As much as possible I do, and as the year goes round, the first is nettles, in February, and going through the spring, the wild greens, and I get all excited when the asparagus comes in, the strawberries are coming in now, and I won’t eat tomatoes out of season, because they’re mostly not worth eating. I wait until our own local tomatoes are here, and then they’re worth eating. So I go through the year like that, and in the fall I hope to get some deer meat. I don’t always, but it’s really nice. And in the very brief herring season, one of my favorite Galiano foods is if I’m able to get a bucket of herring and salt them down, or make pickled herring. So I would have to give you a long, tiresome list. And there’s mushrooms. There’s all the wild greens, and I think there’s another category for that, so we won’t go into it, but all the garden food,s I try to wait till the proper season and not buy then brought in from out of province, I try to get foods grown here.
How do you overwinter your food?
I don’t do much now. When I lived on my little farm, yes, I would make sauerkraut, and well, I still freeze quite a lot, it was mostly freezing and bottling, and preserving in that way. When I needed to I borrowed a dehydrator, that is a great help. You can make excellent things with dried food. You could dry your beans without any particular fuss, just lay them out in a flat basket.
How and where do you shop for your food?
Well, now Mrs. Krebs takes me out in the car and we go shopping once a week and we only shop on the island, unless there is something needed that is not carried on the island, and neither Mike not Daniel can bring it in, but that doesn’t often happen. So I go to the three stores on the island, the Market, the Garage, and the Corner Store once a week, and that’s how I do my shopping.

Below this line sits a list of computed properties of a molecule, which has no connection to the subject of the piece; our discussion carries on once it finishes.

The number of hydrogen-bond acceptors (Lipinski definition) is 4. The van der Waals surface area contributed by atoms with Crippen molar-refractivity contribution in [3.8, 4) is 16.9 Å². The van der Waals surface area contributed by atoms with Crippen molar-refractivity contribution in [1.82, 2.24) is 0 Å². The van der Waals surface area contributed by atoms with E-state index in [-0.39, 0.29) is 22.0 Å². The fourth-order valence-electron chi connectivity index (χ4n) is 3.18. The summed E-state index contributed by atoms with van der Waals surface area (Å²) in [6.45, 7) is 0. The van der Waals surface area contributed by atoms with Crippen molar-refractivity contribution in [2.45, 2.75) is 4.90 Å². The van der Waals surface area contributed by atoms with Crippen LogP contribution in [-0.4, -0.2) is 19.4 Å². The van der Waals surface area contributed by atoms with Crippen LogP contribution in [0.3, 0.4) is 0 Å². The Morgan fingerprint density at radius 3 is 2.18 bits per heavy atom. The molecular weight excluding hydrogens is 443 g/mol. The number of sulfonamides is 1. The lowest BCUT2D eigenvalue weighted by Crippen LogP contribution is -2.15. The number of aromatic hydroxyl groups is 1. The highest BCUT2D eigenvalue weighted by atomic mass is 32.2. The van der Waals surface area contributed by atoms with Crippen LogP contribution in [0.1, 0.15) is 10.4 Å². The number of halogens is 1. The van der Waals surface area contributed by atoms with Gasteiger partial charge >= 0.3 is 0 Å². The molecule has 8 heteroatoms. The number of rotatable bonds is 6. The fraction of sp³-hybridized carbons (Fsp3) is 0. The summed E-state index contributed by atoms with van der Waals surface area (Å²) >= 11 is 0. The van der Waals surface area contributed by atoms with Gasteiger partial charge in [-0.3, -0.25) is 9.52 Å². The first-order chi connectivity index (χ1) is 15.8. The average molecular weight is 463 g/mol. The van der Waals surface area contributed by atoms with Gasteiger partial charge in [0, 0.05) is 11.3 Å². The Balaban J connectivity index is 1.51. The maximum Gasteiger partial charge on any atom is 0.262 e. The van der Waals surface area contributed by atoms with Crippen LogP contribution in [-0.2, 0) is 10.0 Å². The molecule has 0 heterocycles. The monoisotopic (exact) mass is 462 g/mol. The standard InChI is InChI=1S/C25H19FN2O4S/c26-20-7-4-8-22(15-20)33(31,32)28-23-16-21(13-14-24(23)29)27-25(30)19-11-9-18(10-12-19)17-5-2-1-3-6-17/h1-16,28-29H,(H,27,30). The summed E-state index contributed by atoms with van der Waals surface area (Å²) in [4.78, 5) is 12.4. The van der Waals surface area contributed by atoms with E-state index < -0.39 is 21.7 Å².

How did obtaining your food change when you moved to Galiano?
That was an excellent change. I slowly bit by bit got into gardening. I started out with a little patch about as big as this table with potatoes and onions, and it grew from there till it was quite a big garden, and I was very proud of it. Until I got too ill to go on, I had not bought any vegetables for thirty years. And I raised rabbits, and sheep, and had hens for eggs, and when they got too old to lay they went into soup. So I didn’t spend an awful lot on food till I had to move here. But that was the big change moving to Galiano and it was such fun doing it, I really enjoyed it.
What foods make you think of spring, and why?
Greens! The fun of finding the very first little nettles peeking up in February, and then the Siberian lettuce, and fiddleheads, not everybody like fiddleheads, but I love them. The sheep sorrel, and dandelions. It’s the wild food that make me think of spring.
What foods make you think of summer? Why?
Strawberries! Asparagus! Tomatoes! Those are wonderful foods of summer that you don’t eat any other time, and it’s such a treat. A tomato picked warm right off the plant and chomped right there is one of the delights of life.
What foods make you think of fall?
My very favorite used to be corn, corn on the cob. Have you ever eaten corn raw? This is a treat, let me tell you, even better than eating peas out of the pod. On a nice warm fall morning, strip a perfect ear off, peel it down to where you can get at it and sit there in the sun and chomp raw corn. It’s so good! That is delicious!
What food make you think of winter and why?
Good solid British food, I’d have to say. Steak and Kidney pie. Plum pudding for Christmas. Love it! That is, as far as I’m concerned, British pemmican. Take a good slice, wrap it up and put it in your pocket, and go for a long cold winter ride. That’ll really keep you going!